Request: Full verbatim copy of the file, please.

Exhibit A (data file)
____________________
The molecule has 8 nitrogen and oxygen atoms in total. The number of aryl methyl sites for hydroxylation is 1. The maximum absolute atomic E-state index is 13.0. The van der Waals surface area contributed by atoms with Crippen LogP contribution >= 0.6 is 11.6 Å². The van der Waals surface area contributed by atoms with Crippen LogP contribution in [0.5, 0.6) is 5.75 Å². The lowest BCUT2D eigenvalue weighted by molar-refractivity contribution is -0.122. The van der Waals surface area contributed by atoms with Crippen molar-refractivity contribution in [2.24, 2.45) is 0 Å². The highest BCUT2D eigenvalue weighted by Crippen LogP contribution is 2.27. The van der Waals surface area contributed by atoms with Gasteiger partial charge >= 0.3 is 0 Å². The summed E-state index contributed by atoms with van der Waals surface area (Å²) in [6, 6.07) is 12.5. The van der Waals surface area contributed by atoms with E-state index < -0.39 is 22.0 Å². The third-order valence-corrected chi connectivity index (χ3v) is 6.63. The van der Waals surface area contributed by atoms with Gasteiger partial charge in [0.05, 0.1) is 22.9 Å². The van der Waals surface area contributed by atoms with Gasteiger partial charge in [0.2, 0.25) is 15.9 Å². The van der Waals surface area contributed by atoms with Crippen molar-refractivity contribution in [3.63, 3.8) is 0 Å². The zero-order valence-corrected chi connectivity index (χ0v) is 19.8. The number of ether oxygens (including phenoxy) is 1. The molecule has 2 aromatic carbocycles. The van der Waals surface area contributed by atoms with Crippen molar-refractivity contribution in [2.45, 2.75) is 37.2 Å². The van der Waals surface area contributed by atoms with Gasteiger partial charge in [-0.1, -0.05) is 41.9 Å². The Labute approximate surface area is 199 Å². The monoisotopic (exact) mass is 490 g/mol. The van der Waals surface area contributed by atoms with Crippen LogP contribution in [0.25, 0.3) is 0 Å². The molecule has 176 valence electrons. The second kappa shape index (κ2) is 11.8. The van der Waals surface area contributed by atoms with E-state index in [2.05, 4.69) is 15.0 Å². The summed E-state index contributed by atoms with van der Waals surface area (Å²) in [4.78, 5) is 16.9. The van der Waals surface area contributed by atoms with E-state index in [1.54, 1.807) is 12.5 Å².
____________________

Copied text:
The molecule has 8 nitrogen and oxygen atoms in total. The number of aryl methyl sites for hydroxylation is 1. The maximum absolute atomic E-state index is 13.0. The van der Waals surface area contributed by atoms with Crippen LogP contribution >= 0.6 is 11.6 Å². The van der Waals surface area contributed by atoms with Crippen LogP contribution in [0.5, 0.6) is 5.75 Å². The lowest BCUT2D eigenvalue weighted by molar-refractivity contribution is -0.122. The van der Waals surface area contributed by atoms with Crippen molar-refractivity contribution in [2.24, 2.45) is 0 Å². The highest BCUT2D eigenvalue weighted by Crippen LogP contribution is 2.27. The van der Waals surface area contributed by atoms with Gasteiger partial charge >= 0.3 is 0 Å². The summed E-state index contributed by atoms with van der Waals surface area (Å²) in [6, 6.07) is 12.5. The van der Waals surface area contributed by atoms with E-state index < -0.39 is 22.0 Å². The third-order valence-corrected chi connectivity index (χ3v) is 6.63. The van der Waals surface area contributed by atoms with Gasteiger partial charge in [0.05, 0.1) is 22.9 Å². The van der Waals surface area contributed by atoms with Gasteiger partial charge in [0.2, 0.25) is 15.9 Å². The van der Waals surface area contributed by atoms with Crippen molar-refractivity contribution in [3.63, 3.8) is 0 Å². The zero-order valence-corrected chi connectivity index (χ0v) is 19.8. The number of ether oxygens (including phenoxy) is 1. The molecule has 2 aromatic carbocycles. The van der Waals surface area contributed by atoms with Crippen molar-refractivity contribution in [2.45, 2.75) is 37.2 Å². The van der Waals surface area contributed by atoms with Gasteiger partial charge in [-0.1, -0.05) is 41.9 Å². The Labute approximate surface area is 199 Å². The monoisotopic (exact) mass is 490 g/mol. The van der Waals surface area contributed by atoms with Crippen LogP contribution in [0.25, 0.3) is 0 Å². The molecule has 176 valence electrons. The second kappa shape index (κ2) is 11.8. The van der Waals surface area contributed by atoms with E-state index in [2.05, 4.69) is 15.0 Å². The summed E-state index contributed by atoms with van der Waals surface area (Å²) in [4.78, 5) is 16.9. The van der Waals surface area contributed by atoms with E-state index in [1.54, 1.807) is 12.5 Å².